Toothpaste: alternatives for brushing teeth

Don't use toothpaste[2], not even health-food varieties. To clean teeth, use plain water, salt water or chemically pure baking soda[5]. Or brush with hydrogen peroxide food grade, not the regular variety (see Sources [in The Cure For All Diseases]).

If you have any metal fillings, use only water or chemically pure baking soda. Put a pinch in a glass, add water to dissolve it.

If you have only plastic fillings, use food-grade hydrogen peroxide. Dilute it from 35% to 17½% by adding water (equal parts). Store hydrogen peroxide only in polyethylene or the original plastic bottle. Use 4 or 5 drops on your toothbrush. It should fizz nicely as oxygen is produced in your mouth. Your teeth will whiten noticeably in 6 months.

(But compare Oil pulling and WARNING: brushing teeth with hydrogen peroxide.)


Throw away your old toothbrush and buy a new one. Your old one is soaked with toxins from your old toothpaste, and solvents don't wash away.


Don't use conventional floss; floss has mercury antiseptics (with thallium pollution!). Before brushing teeth, floss with homemade floss - 4 or 2 pound monofilament [nylon] fish line. Double it and twist for extra strength. Rinse before use.

General advice on flossing and brushing

Floss and brush only once a day. If this leaves you uncomfortable, brush the extra times with plain water and a second “water-only” toothbrush. Make sure that nothing solid, like powder, is on your toothbrush; it will scour the enamel and give you sensitive teeth, especially as you get older and the enamel softens. Salt is corrosive—don't use it for brushing metal teeth. Plain water is just as good.

Mouthwash: salt water, hydrogen peroxide or pure baking soda

Don't use mouthwash. Use saltwater [made with aluminum-free salt] or food grade hydrogen peroxide. A few drops of food grade hydrogen peroxide added to a little water in a glass should be enough to make your mouth foam and cleanse.

Don't use hydrogen peroxide, though, if you have metal fillings, because they react. Don't use regular drug store variety hydrogen peroxide because it contains toxic additives. Health food store varieties contain solvents from the bottling process. Never purchase hydrogen peroxide in a bottle with a metal cap.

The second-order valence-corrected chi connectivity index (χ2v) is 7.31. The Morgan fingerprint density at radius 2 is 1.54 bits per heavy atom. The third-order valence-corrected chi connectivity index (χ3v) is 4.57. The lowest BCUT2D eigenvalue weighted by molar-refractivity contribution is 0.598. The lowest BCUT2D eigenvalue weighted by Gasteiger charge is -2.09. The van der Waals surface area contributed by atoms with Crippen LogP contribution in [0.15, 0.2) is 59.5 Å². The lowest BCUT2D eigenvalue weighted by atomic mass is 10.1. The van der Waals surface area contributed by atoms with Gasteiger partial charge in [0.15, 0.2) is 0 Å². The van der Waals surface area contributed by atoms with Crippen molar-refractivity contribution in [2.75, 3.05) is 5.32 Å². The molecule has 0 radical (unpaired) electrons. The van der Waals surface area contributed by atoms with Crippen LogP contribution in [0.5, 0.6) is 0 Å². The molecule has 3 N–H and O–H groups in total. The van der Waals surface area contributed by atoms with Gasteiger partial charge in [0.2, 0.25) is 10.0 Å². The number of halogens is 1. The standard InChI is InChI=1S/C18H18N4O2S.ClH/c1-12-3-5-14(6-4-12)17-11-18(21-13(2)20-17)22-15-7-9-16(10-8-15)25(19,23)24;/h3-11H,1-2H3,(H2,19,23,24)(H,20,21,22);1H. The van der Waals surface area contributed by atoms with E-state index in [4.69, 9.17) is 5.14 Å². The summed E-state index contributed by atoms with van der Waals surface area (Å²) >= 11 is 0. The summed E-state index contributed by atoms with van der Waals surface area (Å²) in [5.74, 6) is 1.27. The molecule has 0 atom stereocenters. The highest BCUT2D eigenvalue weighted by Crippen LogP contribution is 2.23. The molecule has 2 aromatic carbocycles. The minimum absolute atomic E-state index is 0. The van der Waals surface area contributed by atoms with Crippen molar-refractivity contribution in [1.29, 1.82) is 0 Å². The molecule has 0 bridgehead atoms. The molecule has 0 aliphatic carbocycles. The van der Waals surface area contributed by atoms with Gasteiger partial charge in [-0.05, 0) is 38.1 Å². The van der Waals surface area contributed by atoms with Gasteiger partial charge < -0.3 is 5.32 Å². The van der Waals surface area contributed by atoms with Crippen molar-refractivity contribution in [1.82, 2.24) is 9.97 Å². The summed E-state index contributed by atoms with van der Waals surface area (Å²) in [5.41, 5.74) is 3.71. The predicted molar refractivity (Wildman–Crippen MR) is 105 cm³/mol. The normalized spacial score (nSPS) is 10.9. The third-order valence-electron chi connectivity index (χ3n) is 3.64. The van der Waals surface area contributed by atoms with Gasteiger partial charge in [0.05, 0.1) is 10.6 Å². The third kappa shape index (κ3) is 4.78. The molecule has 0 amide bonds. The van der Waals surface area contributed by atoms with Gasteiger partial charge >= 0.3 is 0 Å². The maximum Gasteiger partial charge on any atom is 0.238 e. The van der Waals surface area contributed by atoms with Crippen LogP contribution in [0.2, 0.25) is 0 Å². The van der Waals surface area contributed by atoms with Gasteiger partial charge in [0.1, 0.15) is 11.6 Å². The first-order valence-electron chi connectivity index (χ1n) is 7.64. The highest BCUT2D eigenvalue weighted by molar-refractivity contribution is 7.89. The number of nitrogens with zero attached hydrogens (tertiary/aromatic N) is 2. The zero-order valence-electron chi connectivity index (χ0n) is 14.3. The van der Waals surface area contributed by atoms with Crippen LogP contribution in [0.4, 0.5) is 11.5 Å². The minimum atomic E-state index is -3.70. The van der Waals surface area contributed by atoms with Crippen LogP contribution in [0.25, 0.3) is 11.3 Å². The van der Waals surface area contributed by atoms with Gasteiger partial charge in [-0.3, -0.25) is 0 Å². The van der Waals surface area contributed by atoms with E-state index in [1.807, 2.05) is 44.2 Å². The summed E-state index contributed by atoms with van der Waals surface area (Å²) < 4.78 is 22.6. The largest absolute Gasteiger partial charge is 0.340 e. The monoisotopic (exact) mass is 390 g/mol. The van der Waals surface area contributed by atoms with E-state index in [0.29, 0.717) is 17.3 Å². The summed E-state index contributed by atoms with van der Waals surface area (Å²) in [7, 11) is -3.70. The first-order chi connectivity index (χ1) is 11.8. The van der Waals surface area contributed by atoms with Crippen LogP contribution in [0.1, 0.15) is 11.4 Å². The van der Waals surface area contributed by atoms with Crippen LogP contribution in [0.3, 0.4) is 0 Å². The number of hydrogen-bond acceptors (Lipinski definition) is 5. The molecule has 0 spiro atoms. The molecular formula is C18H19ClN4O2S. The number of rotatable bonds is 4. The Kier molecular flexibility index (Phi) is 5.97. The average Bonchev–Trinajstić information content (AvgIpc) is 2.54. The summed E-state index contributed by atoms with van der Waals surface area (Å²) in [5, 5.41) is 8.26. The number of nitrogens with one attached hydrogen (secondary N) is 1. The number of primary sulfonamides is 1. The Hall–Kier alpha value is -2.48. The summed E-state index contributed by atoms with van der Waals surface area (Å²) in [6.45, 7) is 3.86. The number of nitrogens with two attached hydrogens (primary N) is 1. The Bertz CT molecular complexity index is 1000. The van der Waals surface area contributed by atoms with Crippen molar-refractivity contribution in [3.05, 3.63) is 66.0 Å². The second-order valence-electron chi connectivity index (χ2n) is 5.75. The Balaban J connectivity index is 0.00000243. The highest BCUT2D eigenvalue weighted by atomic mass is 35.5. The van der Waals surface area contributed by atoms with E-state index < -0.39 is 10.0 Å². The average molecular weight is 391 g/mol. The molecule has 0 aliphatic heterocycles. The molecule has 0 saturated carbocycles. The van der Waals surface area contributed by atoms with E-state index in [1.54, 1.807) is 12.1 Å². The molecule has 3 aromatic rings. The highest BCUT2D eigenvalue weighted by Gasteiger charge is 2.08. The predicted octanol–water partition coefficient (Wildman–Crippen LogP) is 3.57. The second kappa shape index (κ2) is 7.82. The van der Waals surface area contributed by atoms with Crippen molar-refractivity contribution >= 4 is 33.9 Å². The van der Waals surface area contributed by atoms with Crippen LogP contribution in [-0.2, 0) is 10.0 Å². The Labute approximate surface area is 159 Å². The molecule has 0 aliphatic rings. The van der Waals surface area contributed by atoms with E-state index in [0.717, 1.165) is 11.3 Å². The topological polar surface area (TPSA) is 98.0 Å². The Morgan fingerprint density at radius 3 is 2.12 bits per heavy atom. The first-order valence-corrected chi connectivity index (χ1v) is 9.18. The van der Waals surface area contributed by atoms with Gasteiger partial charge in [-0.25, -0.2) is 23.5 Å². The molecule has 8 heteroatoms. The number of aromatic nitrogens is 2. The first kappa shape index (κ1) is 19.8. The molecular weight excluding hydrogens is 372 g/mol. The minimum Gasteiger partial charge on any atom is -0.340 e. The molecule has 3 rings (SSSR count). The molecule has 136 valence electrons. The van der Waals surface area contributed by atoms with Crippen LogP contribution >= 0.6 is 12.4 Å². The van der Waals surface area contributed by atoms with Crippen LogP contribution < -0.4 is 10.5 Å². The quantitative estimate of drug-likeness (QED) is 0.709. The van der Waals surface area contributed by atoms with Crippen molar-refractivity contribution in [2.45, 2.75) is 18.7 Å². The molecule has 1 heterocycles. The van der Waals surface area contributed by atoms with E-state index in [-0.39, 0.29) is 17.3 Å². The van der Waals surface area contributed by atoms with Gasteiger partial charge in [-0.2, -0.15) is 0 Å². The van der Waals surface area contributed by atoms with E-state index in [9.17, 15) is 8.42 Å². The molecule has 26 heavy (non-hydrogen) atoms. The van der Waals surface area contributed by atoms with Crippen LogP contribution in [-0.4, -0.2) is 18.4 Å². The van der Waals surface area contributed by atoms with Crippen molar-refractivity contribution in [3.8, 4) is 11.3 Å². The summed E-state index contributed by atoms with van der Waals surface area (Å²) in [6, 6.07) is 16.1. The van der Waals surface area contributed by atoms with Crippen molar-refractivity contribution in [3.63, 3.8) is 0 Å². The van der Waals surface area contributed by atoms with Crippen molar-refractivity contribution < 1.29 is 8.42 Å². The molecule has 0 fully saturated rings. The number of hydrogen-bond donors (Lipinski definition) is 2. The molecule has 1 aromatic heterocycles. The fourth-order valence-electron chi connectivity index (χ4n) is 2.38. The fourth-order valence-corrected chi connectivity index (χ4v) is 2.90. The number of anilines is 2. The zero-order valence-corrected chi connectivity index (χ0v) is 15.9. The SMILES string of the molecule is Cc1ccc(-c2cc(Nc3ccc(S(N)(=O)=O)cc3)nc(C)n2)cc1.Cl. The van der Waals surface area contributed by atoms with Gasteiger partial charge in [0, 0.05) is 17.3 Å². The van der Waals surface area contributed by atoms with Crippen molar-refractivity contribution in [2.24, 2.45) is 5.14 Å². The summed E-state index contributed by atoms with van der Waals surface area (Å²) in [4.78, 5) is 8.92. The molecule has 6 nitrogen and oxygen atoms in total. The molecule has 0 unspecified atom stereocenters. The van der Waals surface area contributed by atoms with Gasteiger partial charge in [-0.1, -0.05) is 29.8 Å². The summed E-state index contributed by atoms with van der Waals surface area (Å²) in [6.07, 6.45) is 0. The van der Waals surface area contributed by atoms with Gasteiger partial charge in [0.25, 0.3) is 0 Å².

For persons with metal tooth fillings, use chemically pure baking soda[5] or just plain hot water.

Generally: A healthy mouth has no odor! You shouldn't need a mouthwash! If you have breath odor, search for a hidden tooth infection or cavitation.

Addendum by Healing Teeth Naturally: If you don't have robust teeth, you may wish to be cautious with hydrogen peroxide and prefer less aggressive substances instead such as Natural herbal mouthwashes. A site visitor told me that she and her boyfriend both used a solution of hydrogen peroxide of around 3% for a while and both experienced enamel damage.[6]


Dentures should fit perfectly so the mouth does not develop sores. Using denture cream is not a good substitute for correct fit and is toxic. Denture plastic is often toxic, even containing mercury in its composition! Cadmium is used to make the pink color in dentures! Cadmium is five times as toxic as lead, and is strongly linked to high blood pressure. Toxins in plastic can seep!

Such toxins lower the immunity of the mouth and throat and stomach since it all flows down into the stomach. Low immunity in the mouth permits throat infections to be chronic. If your elderly loved one has a red-looking mouth or throat, instead of pink, an infection is going on in spite of no coughs and no complaints.

It will do no good to keep zapping[3] bacteria when reinfection is so easy. First kill the bacteria in the dentures by soaking in 70% grain alcohol. Then test the dentures for toxins. Soak the dentures in water for several hours. Rinse and soak again in fresh water. Repeat a third time to insure that any toxin found came from the dentures, not the saliva.

Save this water for testing. Search for heavy metals in the denture water. If you find any, you know the dentures are toxic! Get new ones, made of uncolored methacrylate (see Dental Cleanup).


The denture-soak should kill bacteria each night. Plastic has tiny pores where bacteria can hide. Commercial denture cleaners are much more toxic than grain alcohol; don't use them.

Option 1: Use salt water. It kills all germs and is inexpensive. Salt water plus grain alcohol or food-grade hydrogen peroxide makes a good denture-soak. (Compare salt water for toothache and Toothpaste alternatives: sea salt.)

Option 2: Use 70% grain alcohol which you make yourself or plain vodka which is about 50% alcohol. Since alcohol evaporates and is expensive, use a wide-mouth jar with close fitting non-metal lid for all this. Fish them out with your toothbrush so it gets sterilized too. It only takes minutes to kill everything.[4]


1 in spite of its somewhat overstated title

2 Toothpaste has toxic metals (tin, fluoride, strontium) besides benzene pollution. More at Toothpaste: hazardous to dental and overall health?

3 Zapping is a DIY healing approach recommended by Dr. Clark. It involves selectively electrocuting pathogens using a commercial or homebuilt frequency generator or "zapper".

4 Another excellent option is using xylitol as a denture soak. See Xylitol sugar: more valuable uses for dental hygiene and other purposes.

5 Details about the powerful dental benefits of sodium bicarbonate under Baking soda helps teeth and gums.

6 Compare WARNING: brushing teeth with hydrogen peroxide.

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